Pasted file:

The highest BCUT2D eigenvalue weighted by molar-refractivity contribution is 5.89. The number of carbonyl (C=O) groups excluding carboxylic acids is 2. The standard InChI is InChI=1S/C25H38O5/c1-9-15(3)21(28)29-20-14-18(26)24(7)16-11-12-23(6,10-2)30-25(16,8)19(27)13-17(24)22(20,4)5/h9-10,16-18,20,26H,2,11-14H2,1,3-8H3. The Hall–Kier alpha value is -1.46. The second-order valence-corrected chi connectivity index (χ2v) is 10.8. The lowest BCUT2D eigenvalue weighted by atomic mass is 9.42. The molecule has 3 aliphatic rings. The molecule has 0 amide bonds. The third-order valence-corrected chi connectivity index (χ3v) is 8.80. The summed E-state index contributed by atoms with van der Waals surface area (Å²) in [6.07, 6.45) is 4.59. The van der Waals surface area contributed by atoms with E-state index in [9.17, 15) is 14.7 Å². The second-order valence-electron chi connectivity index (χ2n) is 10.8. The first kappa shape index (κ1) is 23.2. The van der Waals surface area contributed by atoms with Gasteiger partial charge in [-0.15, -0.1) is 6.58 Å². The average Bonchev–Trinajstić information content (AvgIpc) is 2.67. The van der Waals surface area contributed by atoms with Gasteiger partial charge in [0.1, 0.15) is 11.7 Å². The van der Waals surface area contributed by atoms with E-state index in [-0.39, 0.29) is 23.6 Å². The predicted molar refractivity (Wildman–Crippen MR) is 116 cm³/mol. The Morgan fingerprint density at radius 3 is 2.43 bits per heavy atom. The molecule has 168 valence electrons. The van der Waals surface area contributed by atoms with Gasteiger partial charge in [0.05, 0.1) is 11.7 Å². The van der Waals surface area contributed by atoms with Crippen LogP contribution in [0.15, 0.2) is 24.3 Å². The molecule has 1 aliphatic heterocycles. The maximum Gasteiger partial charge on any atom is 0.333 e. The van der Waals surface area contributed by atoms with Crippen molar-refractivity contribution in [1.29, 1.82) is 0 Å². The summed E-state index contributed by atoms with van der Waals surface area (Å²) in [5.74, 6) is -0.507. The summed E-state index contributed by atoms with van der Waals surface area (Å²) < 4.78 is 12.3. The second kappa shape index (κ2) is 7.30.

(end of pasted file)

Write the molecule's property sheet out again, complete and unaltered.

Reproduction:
The highest BCUT2D eigenvalue weighted by molar-refractivity contribution is 5.89. The number of carbonyl (C=O) groups excluding carboxylic acids is 2. The standard InChI is InChI=1S/C25H38O5/c1-9-15(3)21(28)29-20-14-18(26)24(7)16-11-12-23(6,10-2)30-25(16,8)19(27)13-17(24)22(20,4)5/h9-10,16-18,20,26H,2,11-14H2,1,3-8H3. The Hall–Kier alpha value is -1.46. The second-order valence-corrected chi connectivity index (χ2v) is 10.8. The lowest BCUT2D eigenvalue weighted by atomic mass is 9.42. The molecule has 3 aliphatic rings. The molecule has 0 amide bonds. The third-order valence-corrected chi connectivity index (χ3v) is 8.80. The summed E-state index contributed by atoms with van der Waals surface area (Å²) in [6.07, 6.45) is 4.59. The van der Waals surface area contributed by atoms with E-state index in [9.17, 15) is 14.7 Å². The second-order valence-electron chi connectivity index (χ2n) is 10.8. The first kappa shape index (κ1) is 23.2. The van der Waals surface area contributed by atoms with Gasteiger partial charge in [-0.15, -0.1) is 6.58 Å². The average Bonchev–Trinajstić information content (AvgIpc) is 2.67. The van der Waals surface area contributed by atoms with Gasteiger partial charge in [0.1, 0.15) is 11.7 Å². The van der Waals surface area contributed by atoms with E-state index in [-0.39, 0.29) is 23.6 Å². The predicted molar refractivity (Wildman–Crippen MR) is 116 cm³/mol. The Morgan fingerprint density at radius 3 is 2.43 bits per heavy atom. The molecule has 168 valence electrons. The van der Waals surface area contributed by atoms with Gasteiger partial charge in [0.05, 0.1) is 11.7 Å². The van der Waals surface area contributed by atoms with Crippen LogP contribution in [0.15, 0.2) is 24.3 Å². The molecule has 1 aliphatic heterocycles. The maximum Gasteiger partial charge on any atom is 0.333 e. The van der Waals surface area contributed by atoms with Crippen molar-refractivity contribution in [1.29, 1.82) is 0 Å². The summed E-state index contributed by atoms with van der Waals surface area (Å²) in [5.74, 6) is -0.507. The summed E-state index contributed by atoms with van der Waals surface area (Å²) < 4.78 is 12.3. The second kappa shape index (κ2) is 7.30.